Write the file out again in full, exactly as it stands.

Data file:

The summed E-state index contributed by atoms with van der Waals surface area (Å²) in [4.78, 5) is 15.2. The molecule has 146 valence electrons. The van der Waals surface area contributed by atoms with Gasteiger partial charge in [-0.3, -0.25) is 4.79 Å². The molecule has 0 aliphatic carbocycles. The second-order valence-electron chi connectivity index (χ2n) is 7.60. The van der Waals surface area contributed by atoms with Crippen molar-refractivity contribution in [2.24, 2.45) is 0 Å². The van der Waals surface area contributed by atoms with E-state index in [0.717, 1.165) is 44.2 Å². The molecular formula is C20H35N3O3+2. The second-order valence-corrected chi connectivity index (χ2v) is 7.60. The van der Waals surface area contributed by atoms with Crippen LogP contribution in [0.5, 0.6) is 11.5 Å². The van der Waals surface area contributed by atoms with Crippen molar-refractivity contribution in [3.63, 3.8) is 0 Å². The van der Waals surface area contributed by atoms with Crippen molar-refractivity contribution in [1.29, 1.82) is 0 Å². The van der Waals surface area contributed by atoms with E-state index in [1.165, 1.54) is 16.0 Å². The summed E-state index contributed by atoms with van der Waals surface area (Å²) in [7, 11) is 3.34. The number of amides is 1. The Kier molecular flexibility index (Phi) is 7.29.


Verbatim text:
The summed E-state index contributed by atoms with van der Waals surface area (Å²) in [4.78, 5) is 15.2. The molecule has 146 valence electrons. The van der Waals surface area contributed by atoms with Gasteiger partial charge in [-0.3, -0.25) is 4.79 Å². The molecule has 0 aliphatic carbocycles. The second-order valence-electron chi connectivity index (χ2n) is 7.60. The van der Waals surface area contributed by atoms with Crippen molar-refractivity contribution in [2.24, 2.45) is 0 Å². The van der Waals surface area contributed by atoms with E-state index in [0.717, 1.165) is 44.2 Å². The molecular formula is C20H35N3O3+2. The second-order valence-corrected chi connectivity index (χ2v) is 7.60. The van der Waals surface area contributed by atoms with Crippen LogP contribution in [0.5, 0.6) is 11.5 Å². The van der Waals surface area contributed by atoms with Crippen molar-refractivity contribution in [3.63, 3.8) is 0 Å². The van der Waals surface area contributed by atoms with Crippen molar-refractivity contribution in [1.29, 1.82) is 0 Å². The van der Waals surface area contributed by atoms with E-state index in [1.165, 1.54) is 16.0 Å². The summed E-state index contributed by atoms with van der Waals surface area (Å²) in [7, 11) is 3.34. The number of amides is 1. The Kier molecular flexibility index (Phi) is 7.29.